Mills freely acknowledges the protests taking place in Australia and admits to feeling a sense of unease with being away from his homeland, when debate is raging and, in his mind, a community is dividing down racial lines.
“It’s an important time in Australia and it has been heating up over this time,” Mills said. “It’s uncomfortable for me to be so far away from home and see the growing division of Australians. I have a little sense of helplessness being so far away. It doesn’t stop me from giving it a crack and trying and being able to be a voice.”
Mills, now a 10-year NBA veteran, let his feet do the talking in Wednesday’s showdown against Ben Simmons and the Philadelphia 76ers. The Canberra native wore a custom-made pair of Under Armour shoes, equipped with a poignant distillation of Australian history ahead of Australia Day 2019.
The shoes incorporated the three national flags of Australia – Australian, Aboriginal and Torres Strait – appearing through the dusty red-soil plains, in a symbolic gesture that, in the words of Mills, is a “sign of hope that our future is brighter than our past by remembering and honouring all of those who have sacrificed for us.”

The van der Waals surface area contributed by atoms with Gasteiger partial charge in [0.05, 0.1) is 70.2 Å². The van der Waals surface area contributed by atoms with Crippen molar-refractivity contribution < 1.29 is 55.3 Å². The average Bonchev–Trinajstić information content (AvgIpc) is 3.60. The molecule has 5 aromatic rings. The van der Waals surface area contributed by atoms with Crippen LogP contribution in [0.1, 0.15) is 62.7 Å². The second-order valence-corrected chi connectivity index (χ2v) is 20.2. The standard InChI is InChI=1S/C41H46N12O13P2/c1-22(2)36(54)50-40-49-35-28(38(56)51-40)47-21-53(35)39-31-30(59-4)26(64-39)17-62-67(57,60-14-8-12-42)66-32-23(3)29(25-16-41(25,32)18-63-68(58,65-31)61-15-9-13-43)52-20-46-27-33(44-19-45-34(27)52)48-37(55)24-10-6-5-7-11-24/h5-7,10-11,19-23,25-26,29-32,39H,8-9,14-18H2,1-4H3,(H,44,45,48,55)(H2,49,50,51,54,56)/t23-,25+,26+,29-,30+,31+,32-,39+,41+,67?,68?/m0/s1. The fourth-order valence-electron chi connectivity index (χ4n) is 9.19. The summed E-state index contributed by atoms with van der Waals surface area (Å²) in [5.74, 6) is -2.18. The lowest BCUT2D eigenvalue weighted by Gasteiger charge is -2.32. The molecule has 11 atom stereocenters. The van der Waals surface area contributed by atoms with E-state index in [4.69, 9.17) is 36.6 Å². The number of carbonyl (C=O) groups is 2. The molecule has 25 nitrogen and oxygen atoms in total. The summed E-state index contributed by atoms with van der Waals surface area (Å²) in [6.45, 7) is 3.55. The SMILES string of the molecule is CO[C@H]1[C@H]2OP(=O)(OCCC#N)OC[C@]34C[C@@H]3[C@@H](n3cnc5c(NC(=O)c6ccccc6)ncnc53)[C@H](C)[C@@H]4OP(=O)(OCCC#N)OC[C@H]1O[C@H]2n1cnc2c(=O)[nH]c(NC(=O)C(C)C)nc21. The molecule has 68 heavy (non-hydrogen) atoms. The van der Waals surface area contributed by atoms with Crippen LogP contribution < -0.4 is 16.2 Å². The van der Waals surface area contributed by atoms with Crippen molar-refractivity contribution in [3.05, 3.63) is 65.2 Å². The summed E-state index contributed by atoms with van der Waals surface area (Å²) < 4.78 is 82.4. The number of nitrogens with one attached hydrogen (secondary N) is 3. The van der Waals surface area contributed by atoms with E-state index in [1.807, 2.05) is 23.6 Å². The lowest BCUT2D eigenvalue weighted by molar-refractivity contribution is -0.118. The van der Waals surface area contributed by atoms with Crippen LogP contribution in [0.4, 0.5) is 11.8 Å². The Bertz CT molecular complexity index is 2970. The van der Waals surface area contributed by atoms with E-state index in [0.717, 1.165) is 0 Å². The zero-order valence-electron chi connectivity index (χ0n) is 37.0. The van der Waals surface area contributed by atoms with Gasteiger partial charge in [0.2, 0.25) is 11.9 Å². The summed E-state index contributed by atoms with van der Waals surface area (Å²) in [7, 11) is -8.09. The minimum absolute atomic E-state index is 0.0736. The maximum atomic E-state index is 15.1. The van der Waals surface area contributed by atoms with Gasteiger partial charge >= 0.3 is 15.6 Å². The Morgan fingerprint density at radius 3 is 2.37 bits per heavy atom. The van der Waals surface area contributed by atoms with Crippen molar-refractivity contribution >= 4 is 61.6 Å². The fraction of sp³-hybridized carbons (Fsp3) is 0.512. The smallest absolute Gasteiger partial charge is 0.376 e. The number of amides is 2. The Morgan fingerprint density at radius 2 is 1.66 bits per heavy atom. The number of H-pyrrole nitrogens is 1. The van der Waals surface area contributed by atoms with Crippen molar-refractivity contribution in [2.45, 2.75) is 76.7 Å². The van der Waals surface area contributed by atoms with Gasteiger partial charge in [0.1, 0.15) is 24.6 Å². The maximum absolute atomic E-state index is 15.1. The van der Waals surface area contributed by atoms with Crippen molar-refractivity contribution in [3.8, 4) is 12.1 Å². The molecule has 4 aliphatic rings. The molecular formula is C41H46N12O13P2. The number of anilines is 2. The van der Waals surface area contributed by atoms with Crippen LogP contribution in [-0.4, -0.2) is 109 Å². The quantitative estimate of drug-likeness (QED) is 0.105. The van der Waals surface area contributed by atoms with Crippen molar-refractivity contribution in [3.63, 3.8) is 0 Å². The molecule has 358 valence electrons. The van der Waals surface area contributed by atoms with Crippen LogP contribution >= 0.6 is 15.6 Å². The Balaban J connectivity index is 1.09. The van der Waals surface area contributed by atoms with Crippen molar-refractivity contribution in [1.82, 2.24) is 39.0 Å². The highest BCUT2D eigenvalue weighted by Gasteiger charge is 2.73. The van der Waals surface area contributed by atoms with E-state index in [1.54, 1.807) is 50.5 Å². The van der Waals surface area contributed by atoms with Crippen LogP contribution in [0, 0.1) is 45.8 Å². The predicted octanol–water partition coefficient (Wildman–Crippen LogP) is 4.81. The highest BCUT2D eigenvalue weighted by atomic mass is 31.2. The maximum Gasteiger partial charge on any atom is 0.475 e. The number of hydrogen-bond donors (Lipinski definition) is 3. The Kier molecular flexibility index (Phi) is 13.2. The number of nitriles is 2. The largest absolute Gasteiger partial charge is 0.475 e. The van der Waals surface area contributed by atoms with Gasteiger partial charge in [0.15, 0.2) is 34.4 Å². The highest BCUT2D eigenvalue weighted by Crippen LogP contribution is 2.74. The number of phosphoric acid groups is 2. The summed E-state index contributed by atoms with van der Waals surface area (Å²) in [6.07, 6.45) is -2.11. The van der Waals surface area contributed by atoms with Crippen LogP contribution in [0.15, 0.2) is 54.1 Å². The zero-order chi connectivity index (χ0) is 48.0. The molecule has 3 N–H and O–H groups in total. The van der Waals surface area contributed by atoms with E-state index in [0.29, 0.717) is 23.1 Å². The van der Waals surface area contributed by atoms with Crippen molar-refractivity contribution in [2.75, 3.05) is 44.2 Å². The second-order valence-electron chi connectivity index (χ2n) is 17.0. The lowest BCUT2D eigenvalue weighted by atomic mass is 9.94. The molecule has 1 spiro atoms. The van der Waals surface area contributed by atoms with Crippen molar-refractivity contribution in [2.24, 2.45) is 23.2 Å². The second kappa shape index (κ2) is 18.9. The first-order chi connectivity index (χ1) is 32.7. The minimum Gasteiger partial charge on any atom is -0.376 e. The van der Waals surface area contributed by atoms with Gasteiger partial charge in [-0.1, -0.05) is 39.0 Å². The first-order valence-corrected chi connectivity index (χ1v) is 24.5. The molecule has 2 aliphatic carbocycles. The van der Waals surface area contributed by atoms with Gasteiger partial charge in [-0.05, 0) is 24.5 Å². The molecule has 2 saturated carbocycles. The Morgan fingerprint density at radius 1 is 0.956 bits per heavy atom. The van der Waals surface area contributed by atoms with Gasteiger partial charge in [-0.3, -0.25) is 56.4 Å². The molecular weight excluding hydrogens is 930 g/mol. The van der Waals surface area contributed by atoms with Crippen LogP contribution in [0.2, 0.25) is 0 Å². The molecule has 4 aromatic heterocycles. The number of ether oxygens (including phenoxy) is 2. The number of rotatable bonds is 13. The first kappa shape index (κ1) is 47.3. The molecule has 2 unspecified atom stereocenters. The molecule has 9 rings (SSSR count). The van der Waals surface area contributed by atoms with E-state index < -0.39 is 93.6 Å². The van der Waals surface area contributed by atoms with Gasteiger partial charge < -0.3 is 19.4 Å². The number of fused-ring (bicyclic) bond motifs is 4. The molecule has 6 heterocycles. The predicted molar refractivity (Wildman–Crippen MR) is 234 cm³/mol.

Mills’ left shoe was an ode to the past, while his right shoe offered a glimpse of the present.
“The left shoe displays the word ‘INVASION’ to describe the European Settlement and the genocide of Indigenous people that occurred on January 26, 1788,” Mills said. “This was the year the British began to colonise the continent.”
“The right shoe displays the word ‘SURVIVAL’ to describe the current status of Indigenous people, land and culture in Australia. This also illustrates the date, January 26, 2019.”
As Australia Day approaches, Mills wants to inform. Australia, which was once populated by 100% Indigenous people is now, 231 years later, only 3%, according to Mills. These are the facts that he wants disseminated to the world. Education, Mills explains, is the key to bridging the insensitivities that continue to plague Australian race relations.